Flexible AC Transmission Systems Modelling in Optimal Power Flows Using Newton's Method

Ambriz Perez, Hugo (1998) Flexible AC Transmission Systems Modelling in Optimal Power Flows Using Newton's Method. PhD thesis, University of Glasgow.

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This research project is related to the modelling of the new generation of power electronics-based plant components presently emerging as a result of the recently developed concept of Flexible AC Transmission Systems (FACTS). These new power network technologies represent the application of power electronics in AC power systems to provide adaptive power flow control under both steady state and emergency conditions. These technologies may have a profound impact on the electricity supply industry world wide over the next decade. The economical and operational benefits afforded by this form of electronic control are many, however, this is at the expense of a sharp increase in network planning and operational complexity. As the various controls present in the network interact with each other, good power system tools are required in order to carry out power system studies. In a secure operating environment, the operation of these devices would have to be well co-ordinated and advanced computational tools, such as Optimal Power Flows are required in order to aid planning and control engineers to achieve this task. This research addresses the issue of FACTS models suitable for steady state solutions of large-scale power networks. Considerable progress has been made in Load Flow studies which include realistic FACTS device models. However, very little work has been done in tackling the more complex issue of OFF solutions where FACTS devices are included. Nevertheless, it is this application tool that needs to be well developed if the value of the FACTS technology is to be demonstrated from the power system economics and security viewpoints. The aim of this research work is to develop FACTS device models suitable for large-scale Optimal Power Flow studies. The models represent the various steady state operating control features of the FACTS devices using generalised nodal admittances. Models are developed for the following FACTS devices: Phase-Shifting Transformer, Load Tap-Changing Transformer, Static Var Compensator, Thyristor Controlled Series Capacitor, Interphase Power Controller, Unified Power Flow Controller and High Voltage DC link. The FACTS models are integrated into an efficient Newton Optimal Power Flow program. The robustness of the convergence of the various steady-state FACTS device models has been thoroughly investigated. The newly developed FACTS OPF* computer program has been used to study several electrical power networks, some of the them corresponding to test networks available in the open literature, and a number of other real-life electric networks where hundreds of variables are to be optimised.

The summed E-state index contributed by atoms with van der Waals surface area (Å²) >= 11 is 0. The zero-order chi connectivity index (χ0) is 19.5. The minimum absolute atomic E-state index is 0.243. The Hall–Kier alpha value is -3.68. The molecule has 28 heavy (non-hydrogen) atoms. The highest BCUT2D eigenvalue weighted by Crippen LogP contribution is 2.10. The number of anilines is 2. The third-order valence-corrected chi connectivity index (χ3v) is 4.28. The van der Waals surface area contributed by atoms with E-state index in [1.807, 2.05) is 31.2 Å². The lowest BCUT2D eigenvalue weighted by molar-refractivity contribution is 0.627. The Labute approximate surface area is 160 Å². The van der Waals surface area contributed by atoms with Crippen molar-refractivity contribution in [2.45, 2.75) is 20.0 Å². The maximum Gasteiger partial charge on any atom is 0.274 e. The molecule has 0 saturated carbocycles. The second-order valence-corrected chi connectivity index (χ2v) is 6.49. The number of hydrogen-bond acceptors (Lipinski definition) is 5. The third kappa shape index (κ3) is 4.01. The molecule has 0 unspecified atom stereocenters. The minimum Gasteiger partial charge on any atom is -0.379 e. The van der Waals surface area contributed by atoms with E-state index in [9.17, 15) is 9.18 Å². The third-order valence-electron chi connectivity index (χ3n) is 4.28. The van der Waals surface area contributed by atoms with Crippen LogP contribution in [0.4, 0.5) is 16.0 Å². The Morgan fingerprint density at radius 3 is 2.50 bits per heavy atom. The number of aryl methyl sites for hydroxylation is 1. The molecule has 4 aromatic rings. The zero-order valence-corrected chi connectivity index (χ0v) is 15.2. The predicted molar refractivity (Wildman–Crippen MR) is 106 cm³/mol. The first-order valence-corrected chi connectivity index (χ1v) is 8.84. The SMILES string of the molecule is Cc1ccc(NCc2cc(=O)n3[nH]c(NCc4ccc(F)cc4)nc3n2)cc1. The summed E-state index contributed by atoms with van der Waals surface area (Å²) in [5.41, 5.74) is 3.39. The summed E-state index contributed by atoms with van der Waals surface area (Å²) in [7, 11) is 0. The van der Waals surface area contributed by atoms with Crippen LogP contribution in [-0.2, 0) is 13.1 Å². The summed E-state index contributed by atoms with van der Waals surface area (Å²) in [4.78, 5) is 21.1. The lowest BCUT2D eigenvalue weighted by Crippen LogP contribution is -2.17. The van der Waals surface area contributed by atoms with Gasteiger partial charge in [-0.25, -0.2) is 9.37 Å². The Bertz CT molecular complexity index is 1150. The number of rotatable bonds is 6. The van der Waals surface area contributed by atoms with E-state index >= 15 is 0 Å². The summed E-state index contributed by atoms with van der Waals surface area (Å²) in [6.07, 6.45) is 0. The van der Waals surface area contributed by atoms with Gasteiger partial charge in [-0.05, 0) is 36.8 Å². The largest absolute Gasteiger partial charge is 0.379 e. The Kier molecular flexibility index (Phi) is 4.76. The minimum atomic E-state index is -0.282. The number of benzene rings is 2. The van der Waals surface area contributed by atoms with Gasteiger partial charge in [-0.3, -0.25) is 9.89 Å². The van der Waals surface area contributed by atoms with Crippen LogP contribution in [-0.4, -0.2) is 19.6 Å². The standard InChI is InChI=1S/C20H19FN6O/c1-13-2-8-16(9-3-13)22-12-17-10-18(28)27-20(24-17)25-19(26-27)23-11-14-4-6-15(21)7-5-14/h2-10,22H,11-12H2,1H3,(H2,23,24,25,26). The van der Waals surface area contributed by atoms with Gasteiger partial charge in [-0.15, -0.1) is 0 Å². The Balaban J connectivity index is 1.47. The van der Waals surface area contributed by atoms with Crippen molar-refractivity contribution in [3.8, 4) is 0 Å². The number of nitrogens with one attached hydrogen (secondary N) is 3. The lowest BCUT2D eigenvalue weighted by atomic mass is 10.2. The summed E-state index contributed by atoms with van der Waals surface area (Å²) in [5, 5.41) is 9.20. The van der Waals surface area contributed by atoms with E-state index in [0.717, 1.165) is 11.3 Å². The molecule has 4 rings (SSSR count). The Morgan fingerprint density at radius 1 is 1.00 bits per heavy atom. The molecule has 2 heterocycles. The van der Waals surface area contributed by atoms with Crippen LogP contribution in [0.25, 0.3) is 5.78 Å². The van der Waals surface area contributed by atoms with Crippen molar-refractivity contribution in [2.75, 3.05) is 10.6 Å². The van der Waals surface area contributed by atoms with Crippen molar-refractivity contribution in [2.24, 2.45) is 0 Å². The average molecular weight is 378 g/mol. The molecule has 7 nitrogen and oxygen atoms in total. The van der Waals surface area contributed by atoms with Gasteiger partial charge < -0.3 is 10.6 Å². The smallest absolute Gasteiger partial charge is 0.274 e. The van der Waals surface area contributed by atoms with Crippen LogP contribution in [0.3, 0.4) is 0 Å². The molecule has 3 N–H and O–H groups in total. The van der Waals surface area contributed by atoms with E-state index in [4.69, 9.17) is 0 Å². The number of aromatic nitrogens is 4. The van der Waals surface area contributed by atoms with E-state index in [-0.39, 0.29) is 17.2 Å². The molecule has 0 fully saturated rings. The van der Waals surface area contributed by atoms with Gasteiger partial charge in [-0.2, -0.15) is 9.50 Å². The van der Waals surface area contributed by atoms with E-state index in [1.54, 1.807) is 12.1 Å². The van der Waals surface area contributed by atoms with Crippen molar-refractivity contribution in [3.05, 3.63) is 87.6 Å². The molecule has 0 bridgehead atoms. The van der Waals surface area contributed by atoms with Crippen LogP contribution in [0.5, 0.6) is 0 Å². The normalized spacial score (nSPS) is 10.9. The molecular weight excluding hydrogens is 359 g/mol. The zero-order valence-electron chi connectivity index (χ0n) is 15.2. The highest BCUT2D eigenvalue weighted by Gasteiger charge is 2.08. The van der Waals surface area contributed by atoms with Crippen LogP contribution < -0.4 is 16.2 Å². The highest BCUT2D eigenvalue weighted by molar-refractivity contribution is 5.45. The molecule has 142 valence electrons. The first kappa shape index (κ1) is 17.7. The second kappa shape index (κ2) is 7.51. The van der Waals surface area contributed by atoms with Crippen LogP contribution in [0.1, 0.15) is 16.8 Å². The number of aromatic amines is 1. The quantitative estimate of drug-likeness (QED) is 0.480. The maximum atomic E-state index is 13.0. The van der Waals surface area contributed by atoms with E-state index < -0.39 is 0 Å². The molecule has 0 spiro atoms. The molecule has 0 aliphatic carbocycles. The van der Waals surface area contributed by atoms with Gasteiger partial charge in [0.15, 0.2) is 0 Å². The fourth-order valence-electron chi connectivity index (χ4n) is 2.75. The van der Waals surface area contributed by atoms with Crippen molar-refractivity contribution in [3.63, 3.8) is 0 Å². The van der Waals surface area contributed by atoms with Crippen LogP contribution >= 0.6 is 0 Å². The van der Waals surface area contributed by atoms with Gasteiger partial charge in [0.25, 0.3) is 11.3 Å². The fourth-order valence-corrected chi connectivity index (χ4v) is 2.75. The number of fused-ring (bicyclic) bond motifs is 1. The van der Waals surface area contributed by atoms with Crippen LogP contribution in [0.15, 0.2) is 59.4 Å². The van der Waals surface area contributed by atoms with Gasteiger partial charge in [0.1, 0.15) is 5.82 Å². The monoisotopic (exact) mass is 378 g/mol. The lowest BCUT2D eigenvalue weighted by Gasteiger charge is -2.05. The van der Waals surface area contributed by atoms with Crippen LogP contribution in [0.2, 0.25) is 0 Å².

Item Type: Thesis (PhD)
Qualification Level: Doctoral
Additional Information: Adviser: Enrique Acha
Keywords: Electrical engineering
Date of Award: 1998
Depositing User: Enlighten Team
Unique ID: glathesis:1998-75947
Copyright: Copyright of this thesis is held by the author.
Date Deposited: 19 Nov 2019 17:13
Last Modified: 19 Nov 2019 17:13
URI: https://theses.gla.ac.uk/id/eprint/75947

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